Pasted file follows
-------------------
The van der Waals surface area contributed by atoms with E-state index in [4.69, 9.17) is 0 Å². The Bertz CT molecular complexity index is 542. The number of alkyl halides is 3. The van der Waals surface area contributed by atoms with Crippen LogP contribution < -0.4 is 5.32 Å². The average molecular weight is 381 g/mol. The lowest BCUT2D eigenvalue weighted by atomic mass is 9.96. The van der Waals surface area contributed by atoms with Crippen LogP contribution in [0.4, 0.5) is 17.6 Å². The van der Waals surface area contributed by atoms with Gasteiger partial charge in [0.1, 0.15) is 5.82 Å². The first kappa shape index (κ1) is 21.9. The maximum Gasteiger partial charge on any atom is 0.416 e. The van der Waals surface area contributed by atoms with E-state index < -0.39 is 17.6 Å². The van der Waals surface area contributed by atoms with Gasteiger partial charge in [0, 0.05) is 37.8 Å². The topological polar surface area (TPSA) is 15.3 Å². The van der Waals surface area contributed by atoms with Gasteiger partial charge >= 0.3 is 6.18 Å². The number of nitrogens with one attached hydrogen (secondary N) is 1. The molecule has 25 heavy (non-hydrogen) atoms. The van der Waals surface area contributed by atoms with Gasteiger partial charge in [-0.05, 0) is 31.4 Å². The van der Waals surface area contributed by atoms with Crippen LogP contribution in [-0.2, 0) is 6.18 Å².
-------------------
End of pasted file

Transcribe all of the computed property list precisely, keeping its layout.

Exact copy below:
The van der Waals surface area contributed by atoms with E-state index in [4.69, 9.17) is 0 Å². The Bertz CT molecular complexity index is 542. The number of alkyl halides is 3. The van der Waals surface area contributed by atoms with Crippen LogP contribution < -0.4 is 5.32 Å². The average molecular weight is 381 g/mol. The lowest BCUT2D eigenvalue weighted by atomic mass is 9.96. The van der Waals surface area contributed by atoms with Crippen LogP contribution in [0.4, 0.5) is 17.6 Å². The van der Waals surface area contributed by atoms with Gasteiger partial charge in [0.1, 0.15) is 5.82 Å². The first kappa shape index (κ1) is 21.9. The maximum Gasteiger partial charge on any atom is 0.416 e. The van der Waals surface area contributed by atoms with E-state index < -0.39 is 17.6 Å². The van der Waals surface area contributed by atoms with Gasteiger partial charge in [0, 0.05) is 37.8 Å². The topological polar surface area (TPSA) is 15.3 Å². The van der Waals surface area contributed by atoms with Gasteiger partial charge >= 0.3 is 6.18 Å². The number of nitrogens with one attached hydrogen (secondary N) is 1. The molecule has 25 heavy (non-hydrogen) atoms. The van der Waals surface area contributed by atoms with Gasteiger partial charge in [-0.05, 0) is 31.4 Å². The van der Waals surface area contributed by atoms with Crippen LogP contribution in [-0.2, 0) is 6.18 Å².